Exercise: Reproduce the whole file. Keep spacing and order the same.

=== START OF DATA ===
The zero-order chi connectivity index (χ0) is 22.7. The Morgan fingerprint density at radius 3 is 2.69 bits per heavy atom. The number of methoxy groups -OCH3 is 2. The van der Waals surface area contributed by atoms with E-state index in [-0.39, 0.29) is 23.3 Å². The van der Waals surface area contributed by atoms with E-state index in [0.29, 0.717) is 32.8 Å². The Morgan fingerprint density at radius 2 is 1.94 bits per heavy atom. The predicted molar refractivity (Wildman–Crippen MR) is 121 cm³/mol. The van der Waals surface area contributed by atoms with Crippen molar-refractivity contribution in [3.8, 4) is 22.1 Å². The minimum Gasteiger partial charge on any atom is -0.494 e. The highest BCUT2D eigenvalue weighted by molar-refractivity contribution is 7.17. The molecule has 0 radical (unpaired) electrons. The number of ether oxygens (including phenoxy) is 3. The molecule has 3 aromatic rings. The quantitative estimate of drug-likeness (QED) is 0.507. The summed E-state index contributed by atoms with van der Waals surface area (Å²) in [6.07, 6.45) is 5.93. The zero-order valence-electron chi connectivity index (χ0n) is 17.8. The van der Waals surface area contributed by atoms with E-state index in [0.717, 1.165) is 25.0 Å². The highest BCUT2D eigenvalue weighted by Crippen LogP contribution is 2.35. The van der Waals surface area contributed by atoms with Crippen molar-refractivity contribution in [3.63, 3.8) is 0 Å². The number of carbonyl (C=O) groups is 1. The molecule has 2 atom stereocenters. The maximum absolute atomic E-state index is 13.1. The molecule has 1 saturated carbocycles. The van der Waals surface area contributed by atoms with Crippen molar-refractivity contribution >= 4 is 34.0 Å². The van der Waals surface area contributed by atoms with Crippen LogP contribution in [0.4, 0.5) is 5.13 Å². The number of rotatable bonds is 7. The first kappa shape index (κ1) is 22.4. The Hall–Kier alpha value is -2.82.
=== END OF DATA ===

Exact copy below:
The zero-order chi connectivity index (χ0) is 22.7. The Morgan fingerprint density at radius 3 is 2.69 bits per heavy atom. The number of methoxy groups -OCH3 is 2. The van der Waals surface area contributed by atoms with E-state index in [-0.39, 0.29) is 23.3 Å². The van der Waals surface area contributed by atoms with E-state index in [0.29, 0.717) is 32.8 Å². The Morgan fingerprint density at radius 2 is 1.94 bits per heavy atom. The predicted molar refractivity (Wildman–Crippen MR) is 121 cm³/mol. The van der Waals surface area contributed by atoms with Crippen molar-refractivity contribution in [3.8, 4) is 22.1 Å². The minimum Gasteiger partial charge on any atom is -0.494 e. The highest BCUT2D eigenvalue weighted by molar-refractivity contribution is 7.17. The molecule has 0 radical (unpaired) electrons. The number of ether oxygens (including phenoxy) is 3. The molecule has 3 aromatic rings. The quantitative estimate of drug-likeness (QED) is 0.507. The summed E-state index contributed by atoms with van der Waals surface area (Å²) in [6.07, 6.45) is 5.93. The zero-order valence-electron chi connectivity index (χ0n) is 17.8. The van der Waals surface area contributed by atoms with E-state index in [0.717, 1.165) is 25.0 Å². The highest BCUT2D eigenvalue weighted by Crippen LogP contribution is 2.35. The van der Waals surface area contributed by atoms with Crippen molar-refractivity contribution in [3.63, 3.8) is 0 Å². The number of carbonyl (C=O) groups is 1. The molecule has 2 atom stereocenters. The maximum absolute atomic E-state index is 13.1. The molecule has 1 saturated carbocycles. The van der Waals surface area contributed by atoms with Crippen molar-refractivity contribution >= 4 is 34.0 Å². The van der Waals surface area contributed by atoms with Crippen LogP contribution in [0.4, 0.5) is 5.13 Å². The number of rotatable bonds is 7. The first kappa shape index (κ1) is 22.4. The Hall–Kier alpha value is -2.82.